Sabari et al. (12) applied Rasch analysis with the primary aim of evaluating the validity of the difficulty hierarchy of the test items within each of the UL-MAS subscales in 100 participants who were a mean of 104 days (range 3 days–6.5 years) post-stroke. These investigators reported inconsistencies in the test items hierarchy and substantial ceiling (28%) and floor (31%) effects in 2 of the 3 subscales. However, the extent to which their calibration of the subscale item difficulties and participant abilities can be confidently applied to the clinical population in which the UL-MAS is generally administered (the acute/subacute phase post-stroke) is uncertain. Their participants had had their strokes as much as 6 years prior to participating in the study and 44–54% of participants were excluded because they had extreme scores (scored 0 or 6 for all test items) leaving data from fewer than 55 cases. Finally, no analysis of item response bias (DIF) was reported.

The current investigation was undertaken as part of a larger study of participants in the acute/subacute phase post-stroke. The aim was to use Rasch analysis to assess the fit of the UL-MAS items, test for potential item bias, check the dimensionality and targeting of scale, and to determine the item difficulty hierarchy.



Ethics approval was obtained from the institutional Human Research Ethics Committees. To be eligible for inclusion in the study, the participants must have experienced their most recent stroke event less than 200 days prior to participating in the study, resulting in unilateral UL impairment. Data were obtained from a total of 80 participants who had a stroke a mean of 64.8 days (standard deviation (SD) 53.3) (range 4–193 days) prior to undertaking the study (Table I). The participants were recruited from 2 different sources. Thirty participants were assessed on 3 occasions as part of a separate clinical trial; while an additional 50 in- and out-patients with stroke were assessed on a single occasion specifically for the present study. Twelve of the 80 participants (15%) had a history of previous stroke(s). A small proportion of the participants had had a haemorrhage. Forty-eight participants had had cortical strokes, while the lesions of 29 participants were located in the subcortical regions of the brain. Three participants had not undergone imaging and therefore the location of their lesions could not be confirmed.

Table I. Participant characteristics (n = 80)


Age (years): mean (SD)

67.4 (15.6)



Gender, n (%)


46 (57.5)


34 (42.5)

Dominant upper limb*, n (%)


78 (97.5)


2 (2.5)

Stroke type, n (%)


64 (80.0)


15 (18.8)


1 (1.2)

Stroke location, n (%)


48 (60.0)


29 (36.2)


3 (3.8)

Stroke side, n (%)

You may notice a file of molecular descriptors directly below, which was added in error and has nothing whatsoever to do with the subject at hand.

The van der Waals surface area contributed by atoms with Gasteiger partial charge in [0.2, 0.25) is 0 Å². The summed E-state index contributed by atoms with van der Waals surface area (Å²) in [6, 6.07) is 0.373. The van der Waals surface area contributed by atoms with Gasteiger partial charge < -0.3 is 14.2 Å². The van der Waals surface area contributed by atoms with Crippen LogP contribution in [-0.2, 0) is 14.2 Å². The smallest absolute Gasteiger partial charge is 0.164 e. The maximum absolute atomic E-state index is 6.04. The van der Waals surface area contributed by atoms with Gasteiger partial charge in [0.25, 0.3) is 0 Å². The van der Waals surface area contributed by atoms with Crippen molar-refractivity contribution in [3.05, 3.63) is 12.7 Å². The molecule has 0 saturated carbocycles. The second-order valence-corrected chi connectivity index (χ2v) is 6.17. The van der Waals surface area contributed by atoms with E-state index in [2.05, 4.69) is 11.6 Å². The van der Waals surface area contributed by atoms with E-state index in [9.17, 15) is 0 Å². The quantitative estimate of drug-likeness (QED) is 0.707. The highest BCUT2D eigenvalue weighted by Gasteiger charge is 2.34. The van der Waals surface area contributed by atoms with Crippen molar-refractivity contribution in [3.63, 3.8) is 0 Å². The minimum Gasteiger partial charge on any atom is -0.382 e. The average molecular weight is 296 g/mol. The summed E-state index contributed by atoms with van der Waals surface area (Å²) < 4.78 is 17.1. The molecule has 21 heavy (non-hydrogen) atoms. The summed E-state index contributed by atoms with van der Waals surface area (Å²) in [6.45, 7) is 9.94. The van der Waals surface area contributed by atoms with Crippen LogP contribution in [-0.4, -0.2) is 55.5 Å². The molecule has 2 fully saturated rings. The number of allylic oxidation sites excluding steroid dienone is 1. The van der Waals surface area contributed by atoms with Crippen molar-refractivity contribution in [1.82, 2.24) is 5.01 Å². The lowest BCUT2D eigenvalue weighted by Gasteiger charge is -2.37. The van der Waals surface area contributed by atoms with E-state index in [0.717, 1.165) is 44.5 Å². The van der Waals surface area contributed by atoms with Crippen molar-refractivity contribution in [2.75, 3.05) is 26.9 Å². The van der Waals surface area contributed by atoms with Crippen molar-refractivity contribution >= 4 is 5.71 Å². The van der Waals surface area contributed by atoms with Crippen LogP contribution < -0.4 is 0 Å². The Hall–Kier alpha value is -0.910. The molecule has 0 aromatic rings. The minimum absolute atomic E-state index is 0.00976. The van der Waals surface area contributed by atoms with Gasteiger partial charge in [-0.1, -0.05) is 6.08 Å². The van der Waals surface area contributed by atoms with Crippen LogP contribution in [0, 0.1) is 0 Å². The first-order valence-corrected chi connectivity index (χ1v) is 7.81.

34 (42.5)


46 (37.5)

Affected upper limb, n (%)


36 (45.0)


44 (55.0)

*Hand dominance was determined using the Edinburgh Handedness Questionnaire (13).

SD: standard deviation.

Data collection

The 30 participants in the separate clinical trial were appraised by a trained assessor on 3 occasions, providing a total of 90 observations. These participants were assessed within 6 weeks of stroke onset (mean 27.3 days (SD 9.4) ; range 8–41 days), on a second occasion a mean of 57.8 days post-stroke (SD 10.3) (range 35–74 days) and, finally, at a third time-point a mean of 159.2 days post-stroke (SD 16.0) (range 129–193 days). Additional data were collected from 50 participants with stroke recruited from 3 rehabilitation facilities in the metropolitan Melbourne area. Participating physiotherapy departments were provided with an orientation and a review session to familiarize staff with the data collection form and standardized procedures for administering the UL-MAS. These participants were assessed a mean of 34.4 (SD 38.5) days post-stroke (range 4–178 days). In total 140 sets of scores were obtained. Although there are no clear guidelines concerning the sample size required for Rasch analysis, Linacre (14) suggests that if a scale is well targeted then a sample size of 108 will give 99% confidence of the person estimate being within ± 0.5 logits. The sample size of 140 observations exceeded this value.

Participants were assessed using the 3 UL-MAS subscales: MAS 6: Upper Arm Function, MAS 7: Hand Movements and MAS 8: Advanced Hand Activities. Each subscale consists of 6 test items assessing a range of UL activities along the International Classification of Functioning, Disability and Health (ICF) impairment-activity limitation continuum (15) (Table II). All test items in the MAS 6, and the first 3 and final test items in the MAS 7 subscale reflect the impairments of the “Body Functions” domain of the ICF, specifically “control of voluntary movements (b760)” (16) The remaining 2 test items in the MAS 7 and test items in the MAS 8 subscale evaluate activities in the “Carrying, moving and handling objects (d430–449)” category of “Mobility (d4)”, and simulated activities reflecting “Eating (d550)”, Drinking (d 560)” and “Caring for body parts (d520)” categories of “Self-care (d5)” within the ICF “Activities and Participation” domain (16).

Table II. Data collection sheet for Rasch Modelling of the upper limb subscales of the Motor Assessment Scale




61. Supine lying, protract shoulder girdle with upper arm in elevation

62. Supine lying, hold extended upper arm in elevation for 2 s

63. Supine lying, flexion & extension of elbow to take palm to forehead with arm as in 62

64. Sitting, hold extended arm in forward flexion at 90° to body for 2 s

65. Sitting, patient lifts arm to above position & holds it there for 10 s, then lowers it

66. Standing, hand against the wall. Maintain arm position while turning body towards wall




71. Sitting, extension of wrist (have patient sitting at table with forearms resting on the table. Place cylindrical object in palm of patient’s hand)

72. Sitting, radial deviation of wrist. (Place forearm in mid-position, i.e. rest on ulnar side, thumb in line with forearm & wrist in extension. place cylindrical object in patient’s hand)